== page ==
Greg Sandow reports on a couple of composers ("one quite well known") who are, apparently, traumatized by the works of Luciano Berio and what he represents to them: the tyranny of serialism and the highly intellectual compositional styles popular (and supposedly required) in academic compositional circles in the 1950s through 1970s.
So, here's the deal. I lived through those times and remember a lot of diddly-beepity music at graduate student concerts at Brandeis in the late 1970s. I have a story or two, yes, I do, especially the one involving a composer friend who failed his written exams under unexplained circumstances. (He got his doctorate at an institution other than the one that flunked him.)
However, it's not the 1970s any more. Anyone still feeling traumatized in 2007 from their graduate student days of twenty or thirty years back needs to bear in mind that it's the 21st century, you're not in grad school any more, and you can write whatever music you want.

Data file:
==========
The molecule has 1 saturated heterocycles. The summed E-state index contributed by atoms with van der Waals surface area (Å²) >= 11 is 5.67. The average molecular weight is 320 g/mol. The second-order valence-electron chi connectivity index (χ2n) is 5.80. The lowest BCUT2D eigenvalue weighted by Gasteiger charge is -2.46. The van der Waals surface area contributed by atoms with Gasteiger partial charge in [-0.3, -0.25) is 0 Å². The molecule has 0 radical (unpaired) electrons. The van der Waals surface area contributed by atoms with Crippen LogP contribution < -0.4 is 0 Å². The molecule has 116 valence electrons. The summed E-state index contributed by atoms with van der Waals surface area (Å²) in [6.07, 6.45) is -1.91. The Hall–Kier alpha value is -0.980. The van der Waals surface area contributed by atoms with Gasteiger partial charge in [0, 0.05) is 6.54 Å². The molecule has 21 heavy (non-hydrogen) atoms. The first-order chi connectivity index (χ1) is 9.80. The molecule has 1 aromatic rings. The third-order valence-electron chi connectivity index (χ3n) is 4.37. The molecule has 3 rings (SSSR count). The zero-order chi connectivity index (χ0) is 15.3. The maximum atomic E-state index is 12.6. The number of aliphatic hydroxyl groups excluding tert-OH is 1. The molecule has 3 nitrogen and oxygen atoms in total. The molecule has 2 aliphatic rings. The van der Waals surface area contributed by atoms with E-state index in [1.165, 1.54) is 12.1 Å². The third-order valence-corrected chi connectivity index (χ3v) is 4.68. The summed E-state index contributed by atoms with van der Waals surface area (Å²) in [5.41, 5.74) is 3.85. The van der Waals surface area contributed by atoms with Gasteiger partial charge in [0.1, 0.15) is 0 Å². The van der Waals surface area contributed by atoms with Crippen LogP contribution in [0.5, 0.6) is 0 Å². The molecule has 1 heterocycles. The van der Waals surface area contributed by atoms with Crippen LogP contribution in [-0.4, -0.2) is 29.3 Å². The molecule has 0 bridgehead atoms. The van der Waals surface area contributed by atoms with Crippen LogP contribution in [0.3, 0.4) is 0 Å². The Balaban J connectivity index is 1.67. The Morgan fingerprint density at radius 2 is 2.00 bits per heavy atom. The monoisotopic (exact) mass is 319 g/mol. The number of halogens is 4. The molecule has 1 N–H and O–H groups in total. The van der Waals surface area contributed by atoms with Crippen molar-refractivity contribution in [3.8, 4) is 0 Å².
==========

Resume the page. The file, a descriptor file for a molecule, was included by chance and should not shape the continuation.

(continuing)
P. S. As far as castigating Carter for not incorporating popular tunes into his Joyce-inspired work goes: c'mon. The same thing I said above about writing whatever music you want goes for Carter too. Stop with the prescriptions.